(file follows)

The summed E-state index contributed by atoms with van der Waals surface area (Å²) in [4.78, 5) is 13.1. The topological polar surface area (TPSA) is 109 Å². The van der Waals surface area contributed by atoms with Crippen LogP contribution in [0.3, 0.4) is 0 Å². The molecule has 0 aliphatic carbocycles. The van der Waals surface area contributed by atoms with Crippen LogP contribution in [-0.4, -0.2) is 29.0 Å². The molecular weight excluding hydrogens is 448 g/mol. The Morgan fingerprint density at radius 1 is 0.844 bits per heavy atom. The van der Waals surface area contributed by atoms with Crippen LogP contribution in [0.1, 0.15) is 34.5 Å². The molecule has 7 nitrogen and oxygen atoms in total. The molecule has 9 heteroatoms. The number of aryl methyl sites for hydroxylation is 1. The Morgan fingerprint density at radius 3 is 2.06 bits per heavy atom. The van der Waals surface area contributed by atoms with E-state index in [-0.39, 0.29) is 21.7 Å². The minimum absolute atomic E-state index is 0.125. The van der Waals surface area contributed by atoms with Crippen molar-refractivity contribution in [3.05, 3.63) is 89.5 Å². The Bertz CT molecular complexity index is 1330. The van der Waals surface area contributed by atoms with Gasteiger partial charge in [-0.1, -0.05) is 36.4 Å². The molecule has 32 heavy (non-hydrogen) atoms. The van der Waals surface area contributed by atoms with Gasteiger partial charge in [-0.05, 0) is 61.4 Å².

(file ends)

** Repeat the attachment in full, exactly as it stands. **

The summed E-state index contributed by atoms with van der Waals surface area (Å²) in [4.78, 5) is 13.1. The topological polar surface area (TPSA) is 109 Å². The van der Waals surface area contributed by atoms with Crippen LogP contribution in [0.3, 0.4) is 0 Å². The molecule has 0 aliphatic carbocycles. The van der Waals surface area contributed by atoms with Crippen LogP contribution in [-0.4, -0.2) is 29.0 Å². The molecular weight excluding hydrogens is 448 g/mol. The Morgan fingerprint density at radius 1 is 0.844 bits per heavy atom. The van der Waals surface area contributed by atoms with Crippen LogP contribution in [0.1, 0.15) is 34.5 Å². The molecule has 7 nitrogen and oxygen atoms in total. The molecule has 9 heteroatoms. The number of aryl methyl sites for hydroxylation is 1. The Morgan fingerprint density at radius 3 is 2.06 bits per heavy atom. The van der Waals surface area contributed by atoms with E-state index in [-0.39, 0.29) is 21.7 Å². The minimum absolute atomic E-state index is 0.125. The van der Waals surface area contributed by atoms with Crippen molar-refractivity contribution in [3.05, 3.63) is 89.5 Å². The Bertz CT molecular complexity index is 1330. The van der Waals surface area contributed by atoms with Gasteiger partial charge in [-0.1, -0.05) is 36.4 Å². The molecule has 32 heavy (non-hydrogen) atoms. The van der Waals surface area contributed by atoms with Gasteiger partial charge in [-0.05, 0) is 61.4 Å².